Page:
Old and new are well integrated. “I don’t like seeing modern shine in an old-house kitchen,” Steve says. He wanted quarter-sawn oak. LaFleche countered by suggesting they use oak only for the built-in pantry wall, complementing that with classic painted cabinets to keep the room light. The built-in pantry is made of rift-sawn oak with period details, and the new breakfast room has a beadboard ceiling, referencing secondary rooms in houses of the early 20th century. The master bathroom has a walk-in shower, but another kept its clawfoot tub. “I reused—refinished—as many of the existing light fixtures as I could,” Steve says. “In some cases I augmented them with similar reproductions from Rejuvenation.”
What was removed for upgrades did not go to a landfill. The radiators went to salvage, and other elements, including the 1965 kitchen, found new homes through greengoat.org. “Doors and lumber went to build a school in Kenya,” Steve reports, “and parts of the kitchen were sold to a family who wanted them for their mid-century house.” Replacing the windows, Steve admits, invites controversy. “I understand the preservation issues,” he says. “But it was a requirement for LEED certification, and I had other good reasons. I’m not a fan of exterior storms, for example.” The standard windows in this house were easy enough to reproduce using Pella Architect-series units. “Fenestration is the same—same size, same style. If the old windows were eight-over-one, that’s what the new ones are,” he says. The decision to use substitute shingles began with the necessity of removing the old ones. For one thing, they’d have needed stripping to hold new paint, and “the cost of lead abatement was prohibitive,” Steve says. Also, LEED certification required insulation, which meant house-wrap beneath the shingles. Using recently improved PVC shingles “was a risk I decided to take, an experiment,” Steve says.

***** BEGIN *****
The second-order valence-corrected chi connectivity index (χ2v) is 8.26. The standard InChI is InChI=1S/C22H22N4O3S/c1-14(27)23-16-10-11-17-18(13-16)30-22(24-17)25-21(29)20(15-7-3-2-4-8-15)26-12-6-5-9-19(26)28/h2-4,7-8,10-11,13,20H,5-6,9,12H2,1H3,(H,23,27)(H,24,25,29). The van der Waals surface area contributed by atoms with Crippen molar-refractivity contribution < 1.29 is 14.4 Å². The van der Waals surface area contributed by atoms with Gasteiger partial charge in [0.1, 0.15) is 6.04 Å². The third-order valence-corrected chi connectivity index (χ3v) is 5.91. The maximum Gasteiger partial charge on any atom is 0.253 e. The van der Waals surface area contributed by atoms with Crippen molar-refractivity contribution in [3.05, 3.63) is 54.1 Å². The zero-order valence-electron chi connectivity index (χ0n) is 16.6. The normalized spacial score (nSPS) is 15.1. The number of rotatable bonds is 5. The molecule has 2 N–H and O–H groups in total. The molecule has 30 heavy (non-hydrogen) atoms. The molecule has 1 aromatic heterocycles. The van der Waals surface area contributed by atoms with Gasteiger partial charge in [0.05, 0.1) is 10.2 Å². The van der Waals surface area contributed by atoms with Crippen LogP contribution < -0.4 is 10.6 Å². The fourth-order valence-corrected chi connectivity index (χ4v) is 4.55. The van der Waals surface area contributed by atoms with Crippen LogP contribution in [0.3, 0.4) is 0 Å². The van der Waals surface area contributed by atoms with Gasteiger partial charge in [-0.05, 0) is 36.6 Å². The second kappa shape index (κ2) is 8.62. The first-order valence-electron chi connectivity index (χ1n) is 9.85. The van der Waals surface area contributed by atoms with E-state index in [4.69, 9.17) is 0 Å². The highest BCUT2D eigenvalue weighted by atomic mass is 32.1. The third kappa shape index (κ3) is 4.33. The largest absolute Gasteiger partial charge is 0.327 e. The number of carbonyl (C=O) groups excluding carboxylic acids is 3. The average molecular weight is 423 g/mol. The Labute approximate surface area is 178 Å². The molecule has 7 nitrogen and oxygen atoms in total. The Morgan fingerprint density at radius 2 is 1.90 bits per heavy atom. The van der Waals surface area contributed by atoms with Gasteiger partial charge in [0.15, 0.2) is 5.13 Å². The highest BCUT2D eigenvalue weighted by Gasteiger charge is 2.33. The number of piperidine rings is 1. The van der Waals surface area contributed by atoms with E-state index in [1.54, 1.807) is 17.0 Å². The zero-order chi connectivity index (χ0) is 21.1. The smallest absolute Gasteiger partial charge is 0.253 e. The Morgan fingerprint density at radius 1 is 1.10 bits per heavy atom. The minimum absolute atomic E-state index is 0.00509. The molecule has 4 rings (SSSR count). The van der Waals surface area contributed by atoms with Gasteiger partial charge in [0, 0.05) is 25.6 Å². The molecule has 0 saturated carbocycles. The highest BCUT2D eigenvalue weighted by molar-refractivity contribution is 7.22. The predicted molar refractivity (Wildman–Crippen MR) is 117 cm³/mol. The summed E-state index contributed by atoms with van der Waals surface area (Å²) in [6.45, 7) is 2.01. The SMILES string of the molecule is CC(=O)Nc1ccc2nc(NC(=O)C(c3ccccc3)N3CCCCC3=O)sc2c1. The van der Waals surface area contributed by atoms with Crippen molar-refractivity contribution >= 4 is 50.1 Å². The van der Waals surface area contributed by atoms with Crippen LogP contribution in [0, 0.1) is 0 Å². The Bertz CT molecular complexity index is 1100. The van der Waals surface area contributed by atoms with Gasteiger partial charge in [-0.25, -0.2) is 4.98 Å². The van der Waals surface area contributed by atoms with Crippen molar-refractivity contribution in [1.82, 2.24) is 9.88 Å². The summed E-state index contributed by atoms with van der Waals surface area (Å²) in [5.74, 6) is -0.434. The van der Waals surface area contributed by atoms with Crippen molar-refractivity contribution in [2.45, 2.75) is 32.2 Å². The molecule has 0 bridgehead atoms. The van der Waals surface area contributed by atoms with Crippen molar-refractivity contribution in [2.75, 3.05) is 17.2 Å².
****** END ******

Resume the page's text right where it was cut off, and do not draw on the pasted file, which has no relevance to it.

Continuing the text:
“I’m aware that they won’t weather like cedar. But I did my research at trade shows and by visiting a couple of the houses in eastern Massachusetts where these shingles were used. Both my builder and my architect recommend the product.” Individual textural shingles are installed just like wood shingles. The finish color, chosen by the owner, is factory-applied, baked on, and has a UV-protective coating. The shingles should not fade or need paint for many years, though they are paintable.
The new smart-house system introduced 21st-century expectations. It allows occupants to control room temperature, lighting, music, television and video, garage doors, the ADT alarm system—all from multiple touchpads, from the big TV, and from anywhere using an iPhone. “Just by pushing a button on the touchpad,” Steve says, “I can light the house for ‘entertaining’ or ‘arrival’. I can set pre-programmed controls for ‘home,’ ‘away,’ or ‘vacation.’” The system can handle more. “I could put energy-monitoring software in the Control4 system,” he says. “I can add security cameras, and a sensor to let me know if there’s a water leak in the basement when I’m away.”Steve Snider believes that the builders a hundred years ago did a good job. When the house was ready for its centennial upgrade, Steve wanted to do his best to ready the building for the next hundred years. “I did not question my approach here,” Steve explains. “This was a renovation, not a restoration.”
Now, a hydro-air system with a single high-efficiency boiler provides domestic hot water and hot water for two air handlers, in basement and attic. Heating and air conditioning sharing ductwork are controlled by an automated system from Control4, with the application designed and installed by Simple Home in Westborough. This project received the building industry’s LEED Gold rating: Foundation, walls, and roof were insulated with closed-cell spray foam. Rainwater collected in an 11,000-gallon cistern on the roof supplies the irrigation system. All new wood was certified by the Forest Stewardship Council. With the exception of a few art lamps, lighting is LED or CFL.